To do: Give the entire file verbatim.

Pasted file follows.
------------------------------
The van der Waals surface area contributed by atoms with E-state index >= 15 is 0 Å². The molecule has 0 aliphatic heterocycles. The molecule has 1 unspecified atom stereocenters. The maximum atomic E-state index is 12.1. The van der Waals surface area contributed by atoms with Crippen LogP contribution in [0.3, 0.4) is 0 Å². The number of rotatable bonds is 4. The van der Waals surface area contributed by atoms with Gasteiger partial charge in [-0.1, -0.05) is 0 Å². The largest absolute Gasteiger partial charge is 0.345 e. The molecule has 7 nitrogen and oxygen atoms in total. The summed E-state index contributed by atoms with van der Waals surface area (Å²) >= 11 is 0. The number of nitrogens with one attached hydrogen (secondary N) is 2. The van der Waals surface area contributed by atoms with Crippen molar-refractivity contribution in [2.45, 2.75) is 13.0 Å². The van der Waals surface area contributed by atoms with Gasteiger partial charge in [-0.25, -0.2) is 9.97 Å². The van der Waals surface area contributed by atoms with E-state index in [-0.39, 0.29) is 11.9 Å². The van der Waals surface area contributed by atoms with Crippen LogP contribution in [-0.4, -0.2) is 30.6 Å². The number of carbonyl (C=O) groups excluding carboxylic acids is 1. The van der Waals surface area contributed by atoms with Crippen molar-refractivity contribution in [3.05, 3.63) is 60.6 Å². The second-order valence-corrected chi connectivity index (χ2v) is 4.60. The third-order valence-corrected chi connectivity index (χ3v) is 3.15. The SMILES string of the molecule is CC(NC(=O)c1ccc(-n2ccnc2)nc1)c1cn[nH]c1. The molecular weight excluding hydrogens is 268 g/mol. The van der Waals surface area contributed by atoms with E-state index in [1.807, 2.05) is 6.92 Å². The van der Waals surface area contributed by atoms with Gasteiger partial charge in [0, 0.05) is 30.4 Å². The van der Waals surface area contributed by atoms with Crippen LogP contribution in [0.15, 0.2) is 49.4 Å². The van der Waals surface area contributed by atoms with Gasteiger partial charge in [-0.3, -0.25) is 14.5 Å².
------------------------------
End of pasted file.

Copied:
The van der Waals surface area contributed by atoms with E-state index >= 15 is 0 Å². The molecule has 0 aliphatic heterocycles. The molecule has 1 unspecified atom stereocenters. The maximum atomic E-state index is 12.1. The van der Waals surface area contributed by atoms with Crippen LogP contribution in [0.3, 0.4) is 0 Å². The number of rotatable bonds is 4. The van der Waals surface area contributed by atoms with Gasteiger partial charge in [-0.1, -0.05) is 0 Å². The largest absolute Gasteiger partial charge is 0.345 e. The molecule has 7 nitrogen and oxygen atoms in total. The summed E-state index contributed by atoms with van der Waals surface area (Å²) >= 11 is 0. The number of nitrogens with one attached hydrogen (secondary N) is 2. The van der Waals surface area contributed by atoms with Crippen molar-refractivity contribution in [2.45, 2.75) is 13.0 Å². The van der Waals surface area contributed by atoms with Gasteiger partial charge in [-0.25, -0.2) is 9.97 Å². The van der Waals surface area contributed by atoms with E-state index in [-0.39, 0.29) is 11.9 Å². The van der Waals surface area contributed by atoms with Crippen LogP contribution in [-0.4, -0.2) is 30.6 Å². The number of carbonyl (C=O) groups excluding carboxylic acids is 1. The van der Waals surface area contributed by atoms with Crippen molar-refractivity contribution in [3.05, 3.63) is 60.6 Å². The second-order valence-corrected chi connectivity index (χ2v) is 4.60. The third-order valence-corrected chi connectivity index (χ3v) is 3.15. The SMILES string of the molecule is CC(NC(=O)c1ccc(-n2ccnc2)nc1)c1cn[nH]c1. The molecular weight excluding hydrogens is 268 g/mol. The van der Waals surface area contributed by atoms with E-state index in [1.807, 2.05) is 6.92 Å². The van der Waals surface area contributed by atoms with Gasteiger partial charge in [0, 0.05) is 30.4 Å². The van der Waals surface area contributed by atoms with Crippen LogP contribution in [0.15, 0.2) is 49.4 Å². The van der Waals surface area contributed by atoms with Gasteiger partial charge in [-0.3, -0.25) is 14.5 Å².